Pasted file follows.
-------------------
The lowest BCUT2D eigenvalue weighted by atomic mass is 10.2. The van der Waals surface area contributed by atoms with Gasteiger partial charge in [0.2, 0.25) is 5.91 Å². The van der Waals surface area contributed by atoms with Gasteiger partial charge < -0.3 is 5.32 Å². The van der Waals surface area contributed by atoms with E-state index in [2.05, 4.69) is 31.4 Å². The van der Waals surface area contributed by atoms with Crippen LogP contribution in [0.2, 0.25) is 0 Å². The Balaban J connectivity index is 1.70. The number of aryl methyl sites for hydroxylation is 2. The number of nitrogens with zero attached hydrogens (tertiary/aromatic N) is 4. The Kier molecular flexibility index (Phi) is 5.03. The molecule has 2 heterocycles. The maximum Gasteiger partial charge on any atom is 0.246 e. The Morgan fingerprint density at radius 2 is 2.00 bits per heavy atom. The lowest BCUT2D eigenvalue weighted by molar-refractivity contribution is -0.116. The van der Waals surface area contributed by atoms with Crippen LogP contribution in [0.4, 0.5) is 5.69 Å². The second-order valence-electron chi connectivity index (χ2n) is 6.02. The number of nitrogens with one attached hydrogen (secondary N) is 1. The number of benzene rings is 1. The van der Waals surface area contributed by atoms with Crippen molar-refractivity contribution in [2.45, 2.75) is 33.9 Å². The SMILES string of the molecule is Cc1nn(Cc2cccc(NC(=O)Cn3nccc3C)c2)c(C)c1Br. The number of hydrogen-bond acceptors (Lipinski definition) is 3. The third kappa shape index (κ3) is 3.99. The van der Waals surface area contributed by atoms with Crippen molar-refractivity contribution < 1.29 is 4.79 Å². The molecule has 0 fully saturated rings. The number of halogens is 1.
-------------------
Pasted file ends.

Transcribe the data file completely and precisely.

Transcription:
The lowest BCUT2D eigenvalue weighted by atomic mass is 10.2. The van der Waals surface area contributed by atoms with Gasteiger partial charge in [0.2, 0.25) is 5.91 Å². The van der Waals surface area contributed by atoms with Gasteiger partial charge < -0.3 is 5.32 Å². The van der Waals surface area contributed by atoms with E-state index in [2.05, 4.69) is 31.4 Å². The van der Waals surface area contributed by atoms with Crippen LogP contribution in [0.2, 0.25) is 0 Å². The Balaban J connectivity index is 1.70. The number of aryl methyl sites for hydroxylation is 2. The number of nitrogens with zero attached hydrogens (tertiary/aromatic N) is 4. The Kier molecular flexibility index (Phi) is 5.03. The molecule has 2 heterocycles. The maximum Gasteiger partial charge on any atom is 0.246 e. The Morgan fingerprint density at radius 2 is 2.00 bits per heavy atom. The lowest BCUT2D eigenvalue weighted by molar-refractivity contribution is -0.116. The van der Waals surface area contributed by atoms with Crippen LogP contribution in [0.4, 0.5) is 5.69 Å². The second-order valence-electron chi connectivity index (χ2n) is 6.02. The number of nitrogens with one attached hydrogen (secondary N) is 1. The number of benzene rings is 1. The van der Waals surface area contributed by atoms with Crippen molar-refractivity contribution in [2.45, 2.75) is 33.9 Å². The SMILES string of the molecule is Cc1nn(Cc2cccc(NC(=O)Cn3nccc3C)c2)c(C)c1Br. The number of hydrogen-bond acceptors (Lipinski definition) is 3. The third kappa shape index (κ3) is 3.99. The van der Waals surface area contributed by atoms with Crippen molar-refractivity contribution < 1.29 is 4.79 Å². The molecule has 0 fully saturated rings. The number of halogens is 1.